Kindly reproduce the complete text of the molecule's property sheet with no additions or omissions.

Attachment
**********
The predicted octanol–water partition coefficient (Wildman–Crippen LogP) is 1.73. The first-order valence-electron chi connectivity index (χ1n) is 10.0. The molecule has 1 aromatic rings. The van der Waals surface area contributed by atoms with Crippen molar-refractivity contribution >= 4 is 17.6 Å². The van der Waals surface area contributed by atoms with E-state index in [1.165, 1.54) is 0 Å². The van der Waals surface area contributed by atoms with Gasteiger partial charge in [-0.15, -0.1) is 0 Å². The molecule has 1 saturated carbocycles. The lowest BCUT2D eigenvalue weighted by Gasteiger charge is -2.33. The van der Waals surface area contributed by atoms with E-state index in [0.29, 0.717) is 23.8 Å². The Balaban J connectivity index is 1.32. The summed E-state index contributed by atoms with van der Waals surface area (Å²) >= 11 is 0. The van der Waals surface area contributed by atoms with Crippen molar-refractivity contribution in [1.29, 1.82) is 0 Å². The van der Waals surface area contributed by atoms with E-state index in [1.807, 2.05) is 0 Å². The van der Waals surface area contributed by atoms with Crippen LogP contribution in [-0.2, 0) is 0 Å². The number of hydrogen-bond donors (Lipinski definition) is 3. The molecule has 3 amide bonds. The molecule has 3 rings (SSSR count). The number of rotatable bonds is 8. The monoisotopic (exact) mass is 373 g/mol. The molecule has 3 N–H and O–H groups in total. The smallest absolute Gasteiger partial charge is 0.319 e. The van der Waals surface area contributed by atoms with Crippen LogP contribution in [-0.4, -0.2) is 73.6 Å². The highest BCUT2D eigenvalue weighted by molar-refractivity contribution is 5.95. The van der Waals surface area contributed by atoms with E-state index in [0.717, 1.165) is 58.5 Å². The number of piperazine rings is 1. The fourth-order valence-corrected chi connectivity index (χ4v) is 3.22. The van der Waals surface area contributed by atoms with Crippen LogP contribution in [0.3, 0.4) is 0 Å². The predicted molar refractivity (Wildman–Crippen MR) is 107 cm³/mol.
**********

The predicted octanol–water partition coefficient (Wildman–Crippen LogP) is 1.73. The first-order valence-electron chi connectivity index (χ1n) is 10.0. The molecule has 1 aromatic rings. The van der Waals surface area contributed by atoms with Crippen molar-refractivity contribution >= 4 is 17.6 Å². The van der Waals surface area contributed by atoms with E-state index in [1.165, 1.54) is 0 Å². The van der Waals surface area contributed by atoms with Gasteiger partial charge in [-0.15, -0.1) is 0 Å². The molecule has 1 saturated carbocycles. The lowest BCUT2D eigenvalue weighted by Gasteiger charge is -2.33. The van der Waals surface area contributed by atoms with E-state index in [0.29, 0.717) is 23.8 Å². The Balaban J connectivity index is 1.32. The summed E-state index contributed by atoms with van der Waals surface area (Å²) >= 11 is 0. The van der Waals surface area contributed by atoms with Crippen molar-refractivity contribution in [1.29, 1.82) is 0 Å². The van der Waals surface area contributed by atoms with E-state index in [1.807, 2.05) is 0 Å². The van der Waals surface area contributed by atoms with Crippen LogP contribution in [-0.2, 0) is 0 Å². The number of hydrogen-bond donors (Lipinski definition) is 3. The molecule has 3 amide bonds. The molecule has 3 rings (SSSR count). The number of rotatable bonds is 8. The monoisotopic (exact) mass is 373 g/mol. The molecule has 3 N–H and O–H groups in total. The smallest absolute Gasteiger partial charge is 0.319 e. The van der Waals surface area contributed by atoms with Crippen LogP contribution in [-0.4, -0.2) is 73.6 Å². The highest BCUT2D eigenvalue weighted by molar-refractivity contribution is 5.95. The van der Waals surface area contributed by atoms with E-state index in [0.717, 1.165) is 58.5 Å². The number of piperazine rings is 1. The fourth-order valence-corrected chi connectivity index (χ4v) is 3.22. The van der Waals surface area contributed by atoms with Crippen LogP contribution in [0.3, 0.4) is 0 Å². The predicted molar refractivity (Wildman–Crippen MR) is 107 cm³/mol.